Autophagy plays a central role in regulating many important cellular functions. It has been reported that autophagy participates in degradation of RHOA and thereby maintains the appropriate level of active RHOA to ensure normal cell division [32]. Autophagy can also degrade retrotransposon RNA to reduce genomic instability [14]. Blockade of autophagy leads to the disorder of homologous recombination repair [12]. These processes may all be conducive to the maintenance of genome stability, but the relative contribution of these different processes to genome stability is not clear. Micronuclei have been widely used as an important indicator of genomic instability. Autophagy was shown to directly degrade micronuclei, as evidenced by the localization of GFP-LC3 or p62-SQSTM1 on micronuclei, but the percentage of “autophagic micronuclei” is relatively small (2-5%) [9, 33]. We here showed that autophagy activators can significantly reduce the spontaneous and genotoxic-induced micronuclei in cancer cells. They also attenuated the elevation of micronuclei in senescent MSCs. Therefore, our results suggest that autophagy can reduce the frequency of micronuclei indirectly, via alleviating oxidative stress that drives the formation of micronuclei.

Because oxidative stress is known to be a driver of genomic instability, the reduction of ROS in cancer cells and senescent MSCs by augmented autophagy is expected to contribute to the maintenance of genomic stability. It appears that whether the increased micronucleation caused by inhibition of autophagy is mediated by increased oxidative stress is context-dependent. In the two cancer cell lines we examined, the induction of MN by inhibition of autophagy is not accompanied by ROS elevation. However, inhibition of autophagy did result in the elevation of ROS in MSCs, and the induction of micronuclei by the impaired autophagy could be effectively blocked by antioxidant. It should be noted that the redox regulation by autophagy may operate by complex and diverse mechanisms. Autophagy defects lead to the accumulation of ROS, indicating that autophagy negatively regulates ROS [21, 22]. However, upon RAS overexpression, autophagy degrades Lamin B1 and then drives senescence, presumably via increased ROS [34]. The results we presented here indicated that the disruption of redox homeostasis is an important mediator of genomic instability caused by autophagy defect under certain conditions.

It was proposed that inhibition of autophagy caused by overexpression of miR-20a or interference with its target genes can drive the accumulation of ROS and DNA damage, which likely contributes to tumor initiation [35], but the causal relationship between the ROS elevation and the accumulation of DNA damage as a consequence of defective autophagy was unclear. Importantly, our results show that the increased micronucleation in MSCs in response to autophagy inhibition was efficiently blocked by antioxidant NAC, which provides definitive evidence that increased ROS can drive genomic instability when autophagy is impaired. Our study provides more insight into the mechanism by which autophagy contributes to genomic stability.

Impaired autophagy was shown to decrease CHK1 in response to stress and thereby greatly diminish the ability to repair DNA double-strand breaks by homologous recombination (HR) [12]. In this study, we observed that autophagy activation instead resulted in a decrease in the protein level of p-CHK1, which in turn was accompanied by a decrease in frequency of micronuclei. Blockade of autophagy, on the contrary, leads to an increased accumulation p-CHK1 and increased frequency of micronuclei. Because CHK1 is activated in response to oxidative stress and oxidative DNA damage [19], the decrease or increase in the level of activated CHK1 when autophagy is augmented or inhibited may simply reflect the degree of oxidative DNA damage the cells incur. Thus, the increased micronucleation associated with autophagy inhibition is unlikely to be caused by a failure in the CHK1-homologous recombination cascade. The complexity in the relationship between DNA damage, CHK1 dynamics, and autophagy is further illustrated by the report that the phosphorylation of CHK1 caused by DNA damage can eventually lead to the degradation of the total amount of CHK1 [36]. Interestingly, prolonged persistence of CHK1 in the nucleus, as when the ability of chaperone-mediated autophagy (CMA) to selectively degrade CHK1 was impeded, even drives the accumulation of DNA damage and the instability of MRN complex [37]. Therefore, the regulatory effect of autophagy on CHK1 and its role in DNA damage response may vary with experimental settings and/or cell lines, which needs to be further clarified. It should be pointed that the changes in the total CHK1 are generally less pronounced than those in the p-CHK1 under the different experimental conditions, as shown in Figure 7.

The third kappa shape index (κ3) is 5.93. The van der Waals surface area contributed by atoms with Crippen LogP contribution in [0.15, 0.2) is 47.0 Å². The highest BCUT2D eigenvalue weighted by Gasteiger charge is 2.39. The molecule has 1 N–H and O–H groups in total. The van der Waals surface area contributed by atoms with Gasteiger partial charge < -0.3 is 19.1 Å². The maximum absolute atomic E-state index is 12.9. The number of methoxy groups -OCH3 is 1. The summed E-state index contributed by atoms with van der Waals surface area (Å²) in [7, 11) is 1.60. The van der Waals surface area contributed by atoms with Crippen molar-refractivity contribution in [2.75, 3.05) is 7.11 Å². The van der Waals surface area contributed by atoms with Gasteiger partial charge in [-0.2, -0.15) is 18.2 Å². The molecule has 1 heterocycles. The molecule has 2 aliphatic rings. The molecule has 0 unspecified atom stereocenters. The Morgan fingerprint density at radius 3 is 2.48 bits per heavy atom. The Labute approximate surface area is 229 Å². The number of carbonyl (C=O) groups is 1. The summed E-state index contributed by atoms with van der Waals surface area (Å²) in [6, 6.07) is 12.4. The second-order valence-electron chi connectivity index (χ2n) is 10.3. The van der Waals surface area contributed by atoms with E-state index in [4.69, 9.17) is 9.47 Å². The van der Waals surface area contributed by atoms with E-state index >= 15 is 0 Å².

To sum up, this study explores the role of autophagy-regulated redox homeostasis in the maintenance of genomic stability using micronuclei as an indicator. The results show that redox homeostasis sustained by autophagy significantly contributes to the maintenance of genome stability.

Data Availability

The data used to support the findings of this study are available from the corresponding author upon request.

Conflicts of Interest

The authors have no conflict of interest.


This study was supported by the National Natural Science Foundation of China (81372241, 31771260, and 81572785) and the State Key Laboratory of Radiation Medicine and Protection, Soochow University (GZN1201804).

Supplementary Materials

Figure S1: autophagy reduces X-ray-induced micronuclei. (a, b) HT1080 cells and U2OS cells were pretreated with or without autophagy activator Rapa (20 nM) for 6 h and then were treated with 5 Gy X-ray. Cells were fixed for measurement of the frequency of MN at 48 h after Rapa was washed out. and . Figure S2: inhibition of autophagy in cancer cells without elevated ROS. (a) HT1080 and U2OS cells were treated with CQ (50 μM) for 24 h for examination of ROS using flow cytometry. (b) HT1080 cells and U2OS cells were transfected with ATG5 siRNA or Control-siRNA, and cells were harvested for test 48 h late. (Supplementary Materials)